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A working group headed by Ed Vaizey has suggested creating a body that will resemble website watchdog the Internet Watch Foundation (IWF), however this has been slammed by digital rights campaigners, the Open Rights Group. In part the group has been proposed to find an alternative to website blocking, compromised ISPs and rights holders. Currently there are problems with clauses within the Digital Economy Act around how web site blocking would occur and who would be held responsible if illegal content were downloaded on free public Wi-Fi. The full article is published here and it is set to be an issue that will run and run. After all currently if your website gets blocked there is no one to complain to.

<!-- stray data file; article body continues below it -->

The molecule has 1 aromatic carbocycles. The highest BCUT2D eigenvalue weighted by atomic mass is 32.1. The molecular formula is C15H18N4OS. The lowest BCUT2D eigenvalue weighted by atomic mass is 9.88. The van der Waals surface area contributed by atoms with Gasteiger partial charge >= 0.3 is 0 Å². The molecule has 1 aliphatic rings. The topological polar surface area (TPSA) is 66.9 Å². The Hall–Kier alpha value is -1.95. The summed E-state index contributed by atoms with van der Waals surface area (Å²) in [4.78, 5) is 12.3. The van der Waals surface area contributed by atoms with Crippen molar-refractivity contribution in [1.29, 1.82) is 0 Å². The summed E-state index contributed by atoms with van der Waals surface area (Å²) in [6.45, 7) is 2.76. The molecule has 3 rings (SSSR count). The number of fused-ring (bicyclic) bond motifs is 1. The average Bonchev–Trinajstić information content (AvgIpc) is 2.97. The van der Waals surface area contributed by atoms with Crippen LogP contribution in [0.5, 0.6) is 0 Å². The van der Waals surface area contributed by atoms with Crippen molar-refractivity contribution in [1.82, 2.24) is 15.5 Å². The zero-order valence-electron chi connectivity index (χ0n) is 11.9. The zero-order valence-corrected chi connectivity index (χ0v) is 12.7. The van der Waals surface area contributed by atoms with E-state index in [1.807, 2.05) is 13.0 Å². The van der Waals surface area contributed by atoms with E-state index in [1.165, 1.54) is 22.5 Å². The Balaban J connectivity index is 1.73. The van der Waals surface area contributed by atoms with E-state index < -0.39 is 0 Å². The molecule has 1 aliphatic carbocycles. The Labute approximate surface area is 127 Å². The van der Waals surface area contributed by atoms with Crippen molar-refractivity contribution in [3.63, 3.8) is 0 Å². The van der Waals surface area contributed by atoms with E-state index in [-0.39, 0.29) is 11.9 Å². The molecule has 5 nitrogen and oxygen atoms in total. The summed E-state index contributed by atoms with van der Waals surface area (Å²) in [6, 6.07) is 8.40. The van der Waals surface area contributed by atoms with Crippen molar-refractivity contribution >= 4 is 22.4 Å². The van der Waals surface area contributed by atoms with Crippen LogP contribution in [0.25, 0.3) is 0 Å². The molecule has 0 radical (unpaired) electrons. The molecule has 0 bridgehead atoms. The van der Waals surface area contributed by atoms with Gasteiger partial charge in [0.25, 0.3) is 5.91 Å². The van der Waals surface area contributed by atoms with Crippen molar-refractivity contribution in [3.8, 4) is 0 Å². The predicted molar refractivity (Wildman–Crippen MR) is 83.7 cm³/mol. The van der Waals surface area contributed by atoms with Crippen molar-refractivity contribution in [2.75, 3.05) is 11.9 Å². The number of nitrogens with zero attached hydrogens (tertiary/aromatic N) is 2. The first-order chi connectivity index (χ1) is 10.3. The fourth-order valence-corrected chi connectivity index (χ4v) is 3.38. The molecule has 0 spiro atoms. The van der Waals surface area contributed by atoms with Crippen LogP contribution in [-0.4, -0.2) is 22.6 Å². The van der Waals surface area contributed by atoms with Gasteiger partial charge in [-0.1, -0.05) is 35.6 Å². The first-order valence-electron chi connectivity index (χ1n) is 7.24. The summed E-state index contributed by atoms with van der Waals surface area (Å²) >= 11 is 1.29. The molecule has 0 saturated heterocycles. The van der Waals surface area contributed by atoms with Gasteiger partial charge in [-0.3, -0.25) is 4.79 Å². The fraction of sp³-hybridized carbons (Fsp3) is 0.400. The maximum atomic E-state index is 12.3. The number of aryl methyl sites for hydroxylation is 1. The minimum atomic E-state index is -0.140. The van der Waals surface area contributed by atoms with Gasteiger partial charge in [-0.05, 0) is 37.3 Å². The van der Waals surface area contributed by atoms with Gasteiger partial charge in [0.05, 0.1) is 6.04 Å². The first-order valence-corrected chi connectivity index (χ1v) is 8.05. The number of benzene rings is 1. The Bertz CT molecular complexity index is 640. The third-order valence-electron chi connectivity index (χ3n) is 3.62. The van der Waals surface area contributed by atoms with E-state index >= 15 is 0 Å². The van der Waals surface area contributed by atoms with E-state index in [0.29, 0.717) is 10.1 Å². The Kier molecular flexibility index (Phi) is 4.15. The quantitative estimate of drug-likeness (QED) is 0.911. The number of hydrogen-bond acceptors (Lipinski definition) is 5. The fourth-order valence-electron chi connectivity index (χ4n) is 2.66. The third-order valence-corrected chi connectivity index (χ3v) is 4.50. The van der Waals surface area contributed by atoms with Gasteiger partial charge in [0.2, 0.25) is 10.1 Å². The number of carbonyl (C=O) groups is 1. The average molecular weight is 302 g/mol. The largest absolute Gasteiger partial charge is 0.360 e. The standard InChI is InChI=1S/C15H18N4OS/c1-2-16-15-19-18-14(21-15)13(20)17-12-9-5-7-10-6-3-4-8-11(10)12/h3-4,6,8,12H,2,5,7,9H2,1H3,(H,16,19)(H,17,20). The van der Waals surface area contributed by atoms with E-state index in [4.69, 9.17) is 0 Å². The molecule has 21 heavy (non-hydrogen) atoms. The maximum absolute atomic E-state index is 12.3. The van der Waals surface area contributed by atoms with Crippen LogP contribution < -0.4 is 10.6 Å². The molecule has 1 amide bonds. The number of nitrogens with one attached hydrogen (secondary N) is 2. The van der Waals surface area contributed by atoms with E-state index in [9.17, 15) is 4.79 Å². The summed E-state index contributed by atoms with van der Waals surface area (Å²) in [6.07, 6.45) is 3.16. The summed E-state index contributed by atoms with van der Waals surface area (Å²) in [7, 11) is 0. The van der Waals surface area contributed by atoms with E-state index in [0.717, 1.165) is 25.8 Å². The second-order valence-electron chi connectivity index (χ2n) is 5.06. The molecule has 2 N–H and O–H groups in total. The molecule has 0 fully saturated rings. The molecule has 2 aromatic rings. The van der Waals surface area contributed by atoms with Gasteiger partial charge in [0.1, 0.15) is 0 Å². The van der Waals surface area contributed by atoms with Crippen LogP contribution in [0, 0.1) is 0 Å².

Technologies

Minority Shopping Report

A very impressive customer service/ technology initiative from the clever people at 3 (though almost certainly an April Fool). Basically Minority Report meets online shopping WITH customer service. In terms of how businesses offer content, software and technology as a service – this is an interesting hypothesis of how customer support *might* look in the future, practical joke or not.

Watch it here – http://vimeo.com/21968394

Tweets from the team

@LukeMackay: I might go to Legoland California JUST to see thesehttp://bzfd.it/g0fvA3 #starwars

@GLeney: All I want to do is check the weather! #bbcwebsiteisdown

@AJGriffiths: V nicely done video from Desperados RT @becksr: Wow – this is very cool. http://bit.ly/dJW7cf